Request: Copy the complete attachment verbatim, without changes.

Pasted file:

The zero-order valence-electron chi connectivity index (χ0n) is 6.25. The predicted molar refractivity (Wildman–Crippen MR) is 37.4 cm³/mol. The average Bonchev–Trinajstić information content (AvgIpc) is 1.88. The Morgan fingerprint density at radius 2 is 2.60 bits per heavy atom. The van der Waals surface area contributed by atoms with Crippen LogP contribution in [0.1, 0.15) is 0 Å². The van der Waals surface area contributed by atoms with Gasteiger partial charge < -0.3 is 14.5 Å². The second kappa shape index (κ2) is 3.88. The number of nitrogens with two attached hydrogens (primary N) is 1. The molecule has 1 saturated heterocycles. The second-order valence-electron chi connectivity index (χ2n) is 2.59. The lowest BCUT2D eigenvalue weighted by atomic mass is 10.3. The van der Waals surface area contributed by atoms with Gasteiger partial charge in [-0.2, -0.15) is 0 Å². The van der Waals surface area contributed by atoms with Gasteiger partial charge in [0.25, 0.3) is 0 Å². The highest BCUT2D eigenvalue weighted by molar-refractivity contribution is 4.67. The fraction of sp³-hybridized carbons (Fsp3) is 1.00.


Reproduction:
The zero-order valence-electron chi connectivity index (χ0n) is 6.25. The predicted molar refractivity (Wildman–Crippen MR) is 37.4 cm³/mol. The average Bonchev–Trinajstić information content (AvgIpc) is 1.88. The Morgan fingerprint density at radius 2 is 2.60 bits per heavy atom. The van der Waals surface area contributed by atoms with Crippen LogP contribution in [0.1, 0.15) is 0 Å². The van der Waals surface area contributed by atoms with Gasteiger partial charge < -0.3 is 14.5 Å². The second kappa shape index (κ2) is 3.88. The number of nitrogens with two attached hydrogens (primary N) is 1. The molecule has 1 saturated heterocycles. The second-order valence-electron chi connectivity index (χ2n) is 2.59. The lowest BCUT2D eigenvalue weighted by atomic mass is 10.3. The van der Waals surface area contributed by atoms with Gasteiger partial charge in [-0.2, -0.15) is 0 Å². The van der Waals surface area contributed by atoms with Gasteiger partial charge in [0.25, 0.3) is 0 Å². The highest BCUT2D eigenvalue weighted by molar-refractivity contribution is 4.67. The fraction of sp³-hybridized carbons (Fsp3) is 1.00.